Forged in Europe but now offered around the world, masters in management (MiM) programmes offer students with an interest in business but little or no prior work experience a specialised, practical degree with broad appeal.
Despite the continued dominance in the US of the MBA, the number of business schools offering the MiM is growing even there, as Jonathan Moules describes (see article). That may partly be a response to stagnating demand for MBAs, but also as a stepping stone to another qualification after an undergraduate course of study and before entering full-time employment.
The latest masters in management report explores topics we hope will be of interest to students and managers alike. Simon J Evenett, professor of international trade and economic development at the University of St Gallen in Switzerland, analyses an area of growing concern to business: the Sino-US trade wars. He explores the prospects for the world’s two largest economies to pull back from their escalating rhetoric and tariff tit-for-tats (see article).
Masters in management students are typically keen to acquire core expertise in fields such as accounting, finance and marketing, as well as digital skills. Many go on to jobs in consultancy, banking, investment and, increasingly, technology. But some are inspired to start their own companies immediately, and a growing number are drawn to social purpose and business ethics. That is being reflected in teaching provision for MiMs and opportunities on and off campus. We describe a not-for-profit training company for refugees launched by students at ESCP in Paris (see article); and the Cems alliance of business schools’ Model UNFCCC course on climate change negotiations (see article).
In this year’s report, we offer practical guidance to prospective and current students (see article). We ask for tips from some of the top schools’ careers counsellors, who provide far greater support and provision through individual discussions, events and presentations than undergraduates will typically have received.
Their advice? Explore careers other than the ones you have initially considered; take full advantage of activities outside the classroom to demonstrate soft skills and to explore job options; be honest about your personality and skills; and be selective in your applications.
Alongside traditional interviews employers increasingly use online recruitment tools, games to identify personality types and team projects requiring presentations. They are keen to find employees who can demonstrate resilience, teamwork and flexibility as well as more traditional and technical knowledge.
We also spoke to leading schools’ admissions officers (see article). They recommend that candidates start to prepare their applications well in advance, carry out thorough research, including on schools’ websites, and talk to student “ambassadors” or track down graduates through social media to gain different perspectives.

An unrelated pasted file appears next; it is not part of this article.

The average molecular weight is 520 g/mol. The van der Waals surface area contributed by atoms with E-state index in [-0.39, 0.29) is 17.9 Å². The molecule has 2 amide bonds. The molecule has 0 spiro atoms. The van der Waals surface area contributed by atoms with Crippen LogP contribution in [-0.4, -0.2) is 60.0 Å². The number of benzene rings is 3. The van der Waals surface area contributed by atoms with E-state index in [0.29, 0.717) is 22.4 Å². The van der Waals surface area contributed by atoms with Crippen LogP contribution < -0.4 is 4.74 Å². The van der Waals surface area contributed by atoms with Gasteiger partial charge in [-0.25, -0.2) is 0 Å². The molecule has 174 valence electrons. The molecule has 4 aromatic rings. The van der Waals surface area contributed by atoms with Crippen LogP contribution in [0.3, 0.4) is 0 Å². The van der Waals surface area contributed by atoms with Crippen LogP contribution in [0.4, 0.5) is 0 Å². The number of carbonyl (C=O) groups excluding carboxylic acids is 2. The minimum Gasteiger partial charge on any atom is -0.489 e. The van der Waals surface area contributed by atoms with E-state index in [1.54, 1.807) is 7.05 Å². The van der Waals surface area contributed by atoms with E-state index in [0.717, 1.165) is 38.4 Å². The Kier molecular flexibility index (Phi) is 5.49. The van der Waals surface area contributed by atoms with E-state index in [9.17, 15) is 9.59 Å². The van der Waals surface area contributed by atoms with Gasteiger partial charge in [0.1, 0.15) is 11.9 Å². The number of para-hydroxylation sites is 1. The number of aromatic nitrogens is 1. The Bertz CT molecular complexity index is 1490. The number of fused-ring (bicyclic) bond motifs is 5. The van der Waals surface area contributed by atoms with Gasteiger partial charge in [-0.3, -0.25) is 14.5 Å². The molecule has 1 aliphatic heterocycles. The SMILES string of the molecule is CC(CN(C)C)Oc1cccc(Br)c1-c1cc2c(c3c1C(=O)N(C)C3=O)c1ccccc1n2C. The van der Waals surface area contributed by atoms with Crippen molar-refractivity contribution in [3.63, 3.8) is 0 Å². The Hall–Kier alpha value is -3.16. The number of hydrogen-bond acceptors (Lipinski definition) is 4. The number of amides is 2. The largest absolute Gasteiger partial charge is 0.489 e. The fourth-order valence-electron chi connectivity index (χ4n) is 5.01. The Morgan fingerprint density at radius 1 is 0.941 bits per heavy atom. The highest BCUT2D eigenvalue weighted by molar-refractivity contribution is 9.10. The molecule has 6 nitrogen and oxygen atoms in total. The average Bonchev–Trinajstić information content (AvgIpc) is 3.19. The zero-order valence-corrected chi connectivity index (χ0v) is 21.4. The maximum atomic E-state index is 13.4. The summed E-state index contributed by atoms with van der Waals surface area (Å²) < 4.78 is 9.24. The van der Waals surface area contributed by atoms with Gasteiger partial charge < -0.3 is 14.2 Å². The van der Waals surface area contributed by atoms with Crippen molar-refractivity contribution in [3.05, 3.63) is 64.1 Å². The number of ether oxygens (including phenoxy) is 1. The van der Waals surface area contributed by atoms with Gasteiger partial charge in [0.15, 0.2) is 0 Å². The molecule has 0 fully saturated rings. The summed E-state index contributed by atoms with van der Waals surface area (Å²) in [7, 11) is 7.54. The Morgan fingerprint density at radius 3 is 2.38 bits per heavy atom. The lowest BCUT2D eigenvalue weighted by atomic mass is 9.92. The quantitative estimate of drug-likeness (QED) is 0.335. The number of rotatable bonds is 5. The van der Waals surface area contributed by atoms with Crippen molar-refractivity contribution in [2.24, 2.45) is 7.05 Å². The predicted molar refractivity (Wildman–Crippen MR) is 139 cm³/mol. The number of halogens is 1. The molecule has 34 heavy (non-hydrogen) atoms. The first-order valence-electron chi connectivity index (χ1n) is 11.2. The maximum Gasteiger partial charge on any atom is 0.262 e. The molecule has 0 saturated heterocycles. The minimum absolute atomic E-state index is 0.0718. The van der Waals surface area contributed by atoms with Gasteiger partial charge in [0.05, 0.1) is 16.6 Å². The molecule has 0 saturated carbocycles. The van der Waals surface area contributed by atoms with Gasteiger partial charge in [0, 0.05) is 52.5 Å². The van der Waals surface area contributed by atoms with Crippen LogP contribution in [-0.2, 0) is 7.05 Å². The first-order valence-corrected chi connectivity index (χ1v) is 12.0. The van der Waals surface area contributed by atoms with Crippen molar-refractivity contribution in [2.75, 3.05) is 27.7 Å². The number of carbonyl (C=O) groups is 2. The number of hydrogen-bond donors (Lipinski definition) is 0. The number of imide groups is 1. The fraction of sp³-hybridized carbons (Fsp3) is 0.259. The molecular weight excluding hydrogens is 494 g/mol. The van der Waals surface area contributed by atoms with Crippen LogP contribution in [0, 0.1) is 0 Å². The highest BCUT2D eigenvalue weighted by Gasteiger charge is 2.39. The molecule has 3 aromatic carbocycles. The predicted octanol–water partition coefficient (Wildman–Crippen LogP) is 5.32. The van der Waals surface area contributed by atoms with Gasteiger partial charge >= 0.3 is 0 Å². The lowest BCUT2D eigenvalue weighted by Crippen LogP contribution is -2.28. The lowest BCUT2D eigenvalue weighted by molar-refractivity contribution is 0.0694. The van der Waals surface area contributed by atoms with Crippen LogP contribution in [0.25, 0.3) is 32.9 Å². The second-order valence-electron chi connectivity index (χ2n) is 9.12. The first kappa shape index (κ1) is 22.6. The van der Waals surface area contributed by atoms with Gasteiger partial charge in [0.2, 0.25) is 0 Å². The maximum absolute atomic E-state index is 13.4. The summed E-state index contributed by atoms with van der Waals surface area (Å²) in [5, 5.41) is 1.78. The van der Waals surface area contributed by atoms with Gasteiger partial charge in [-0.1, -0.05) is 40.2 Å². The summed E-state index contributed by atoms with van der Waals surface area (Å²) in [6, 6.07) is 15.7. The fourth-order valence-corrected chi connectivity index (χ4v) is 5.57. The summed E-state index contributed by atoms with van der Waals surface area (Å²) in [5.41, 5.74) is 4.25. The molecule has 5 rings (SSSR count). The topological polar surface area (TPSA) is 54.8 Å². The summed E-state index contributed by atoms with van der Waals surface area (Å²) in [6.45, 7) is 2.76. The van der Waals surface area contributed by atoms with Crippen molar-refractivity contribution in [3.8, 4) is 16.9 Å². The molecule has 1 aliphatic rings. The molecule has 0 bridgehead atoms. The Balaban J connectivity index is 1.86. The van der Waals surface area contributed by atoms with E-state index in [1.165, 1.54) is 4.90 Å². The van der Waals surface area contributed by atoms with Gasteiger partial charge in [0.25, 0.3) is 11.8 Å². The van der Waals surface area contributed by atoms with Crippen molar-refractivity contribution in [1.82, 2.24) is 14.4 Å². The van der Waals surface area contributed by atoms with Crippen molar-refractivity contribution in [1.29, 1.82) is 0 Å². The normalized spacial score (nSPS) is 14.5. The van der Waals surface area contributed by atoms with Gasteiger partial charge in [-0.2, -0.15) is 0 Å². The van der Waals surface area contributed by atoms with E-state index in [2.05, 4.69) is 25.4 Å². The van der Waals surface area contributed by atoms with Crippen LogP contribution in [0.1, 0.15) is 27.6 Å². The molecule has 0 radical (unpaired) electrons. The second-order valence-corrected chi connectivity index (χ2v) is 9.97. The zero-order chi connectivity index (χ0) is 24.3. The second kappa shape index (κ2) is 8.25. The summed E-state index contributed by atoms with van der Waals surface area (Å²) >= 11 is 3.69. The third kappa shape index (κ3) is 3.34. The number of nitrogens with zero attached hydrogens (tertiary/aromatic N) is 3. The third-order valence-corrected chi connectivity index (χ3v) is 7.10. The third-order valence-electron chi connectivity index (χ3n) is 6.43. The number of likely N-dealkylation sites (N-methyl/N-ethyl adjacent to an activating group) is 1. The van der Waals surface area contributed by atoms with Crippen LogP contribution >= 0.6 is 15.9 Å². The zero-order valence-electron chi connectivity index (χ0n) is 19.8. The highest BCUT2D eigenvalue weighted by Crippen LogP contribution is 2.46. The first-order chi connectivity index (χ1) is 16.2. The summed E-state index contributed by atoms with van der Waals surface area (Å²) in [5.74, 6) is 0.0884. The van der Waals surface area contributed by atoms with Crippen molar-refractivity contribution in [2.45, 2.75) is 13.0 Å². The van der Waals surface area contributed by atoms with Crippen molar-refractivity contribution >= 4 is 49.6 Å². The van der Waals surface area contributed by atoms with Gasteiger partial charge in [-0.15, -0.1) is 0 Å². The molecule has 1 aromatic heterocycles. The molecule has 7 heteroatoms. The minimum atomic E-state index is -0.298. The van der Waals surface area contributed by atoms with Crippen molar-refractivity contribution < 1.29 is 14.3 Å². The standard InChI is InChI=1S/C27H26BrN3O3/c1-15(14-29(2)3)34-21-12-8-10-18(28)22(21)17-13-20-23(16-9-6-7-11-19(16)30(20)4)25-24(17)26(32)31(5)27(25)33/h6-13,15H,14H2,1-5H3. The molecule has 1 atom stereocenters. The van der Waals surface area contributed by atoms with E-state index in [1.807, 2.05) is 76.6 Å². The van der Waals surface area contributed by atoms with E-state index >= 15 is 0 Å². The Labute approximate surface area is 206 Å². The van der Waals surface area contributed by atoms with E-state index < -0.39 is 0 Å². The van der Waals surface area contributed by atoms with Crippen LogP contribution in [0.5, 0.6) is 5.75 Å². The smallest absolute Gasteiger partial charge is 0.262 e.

They are looking for academic rigour but also evidence of motivation and a sense of potential career paths. Students should ensure they can explain their choice of school and are prepared to detail their motivations for why and where they want to study. Some candidates still make basic errors, copying and pasting standardised answers or omitting required documents.
One important tool in deciding where to take a MiM — and where employers should look to recruit — is the FT’s rankings published in this report. Given the history, it is no surprise that Europe still dominates. St Gallen retains its longstanding, clear lead this year, followed by HEC and Essec in Paris and London Business School.
Many schools now offer opportunities in multiple countries. ESCP Europe does so across its different EU campuses, while Skema in France provides a global MSc with study options in Brazil and China. In emerging markets, Shanghai Jiao Tong University: Antai ranks highly, and schools in Russia and India, for instance, perform well.
These rankings must be interpreted in context. All 100 schools on the FT list meet high standards, accredited by the leading international bodies. The overall aggregated score is a benchmark weighted for factors such as post-study salary. But it should be considered alongside detailed scrutiny of the component parts that go into the scores and other broader information, including international options and diversity of faculty.
Different students will have different priorities and their decisions may be based on many factors, such as location, cost, programme focus, cohort size and mix of types of students and placements on offer. Data collected by the FT also includes aims achieved, the quality of the careers service, gender split and the share of faculty with PhDs — a measure of academic excellence.
Detailed analysis of the data, combined with wider reading and discussions, offers a strong starting point for those ready for the next stage in their business education.
Andrew Jack is the FT’s global education editor
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